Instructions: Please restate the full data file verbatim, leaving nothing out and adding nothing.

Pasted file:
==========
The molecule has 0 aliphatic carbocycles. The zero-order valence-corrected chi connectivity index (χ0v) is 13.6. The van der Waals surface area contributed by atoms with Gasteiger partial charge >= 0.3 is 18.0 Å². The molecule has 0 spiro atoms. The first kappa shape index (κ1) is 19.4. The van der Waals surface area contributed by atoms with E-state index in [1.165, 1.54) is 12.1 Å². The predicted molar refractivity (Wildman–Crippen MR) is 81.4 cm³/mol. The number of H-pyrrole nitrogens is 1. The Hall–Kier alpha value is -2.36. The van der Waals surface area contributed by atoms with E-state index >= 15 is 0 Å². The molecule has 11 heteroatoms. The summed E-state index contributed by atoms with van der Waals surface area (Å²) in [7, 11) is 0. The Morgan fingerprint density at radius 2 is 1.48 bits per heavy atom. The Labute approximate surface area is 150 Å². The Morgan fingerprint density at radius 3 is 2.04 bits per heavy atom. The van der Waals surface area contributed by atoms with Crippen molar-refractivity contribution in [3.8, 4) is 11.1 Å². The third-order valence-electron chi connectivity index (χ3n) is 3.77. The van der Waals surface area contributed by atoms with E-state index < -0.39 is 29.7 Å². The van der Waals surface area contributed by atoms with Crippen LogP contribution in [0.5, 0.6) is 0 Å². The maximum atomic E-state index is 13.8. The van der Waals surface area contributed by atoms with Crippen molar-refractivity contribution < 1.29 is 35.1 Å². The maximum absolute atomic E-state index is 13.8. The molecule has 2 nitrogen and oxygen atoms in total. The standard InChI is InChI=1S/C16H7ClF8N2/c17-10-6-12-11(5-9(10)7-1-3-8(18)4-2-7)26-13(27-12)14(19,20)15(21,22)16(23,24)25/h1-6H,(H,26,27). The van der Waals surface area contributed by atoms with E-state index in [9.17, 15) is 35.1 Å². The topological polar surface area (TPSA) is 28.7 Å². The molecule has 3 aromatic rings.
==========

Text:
The molecule has 0 aliphatic carbocycles. The zero-order valence-corrected chi connectivity index (χ0v) is 13.6. The van der Waals surface area contributed by atoms with Gasteiger partial charge >= 0.3 is 18.0 Å². The molecule has 0 spiro atoms. The first kappa shape index (κ1) is 19.4. The van der Waals surface area contributed by atoms with E-state index in [1.165, 1.54) is 12.1 Å². The predicted molar refractivity (Wildman–Crippen MR) is 81.4 cm³/mol. The number of H-pyrrole nitrogens is 1. The Hall–Kier alpha value is -2.36. The van der Waals surface area contributed by atoms with E-state index >= 15 is 0 Å². The molecule has 11 heteroatoms. The summed E-state index contributed by atoms with van der Waals surface area (Å²) in [7, 11) is 0. The Morgan fingerprint density at radius 2 is 1.48 bits per heavy atom. The Labute approximate surface area is 150 Å². The Morgan fingerprint density at radius 3 is 2.04 bits per heavy atom. The van der Waals surface area contributed by atoms with Crippen molar-refractivity contribution in [3.8, 4) is 11.1 Å². The third-order valence-electron chi connectivity index (χ3n) is 3.77. The van der Waals surface area contributed by atoms with E-state index < -0.39 is 29.7 Å². The van der Waals surface area contributed by atoms with Crippen LogP contribution in [0.5, 0.6) is 0 Å². The maximum atomic E-state index is 13.8. The van der Waals surface area contributed by atoms with Crippen molar-refractivity contribution < 1.29 is 35.1 Å². The maximum absolute atomic E-state index is 13.8. The molecule has 2 nitrogen and oxygen atoms in total. The standard InChI is InChI=1S/C16H7ClF8N2/c17-10-6-12-11(5-9(10)7-1-3-8(18)4-2-7)26-13(27-12)14(19,20)15(21,22)16(23,24)25/h1-6H,(H,26,27). The van der Waals surface area contributed by atoms with E-state index in [9.17, 15) is 35.1 Å². The topological polar surface area (TPSA) is 28.7 Å². The molecule has 3 aromatic rings.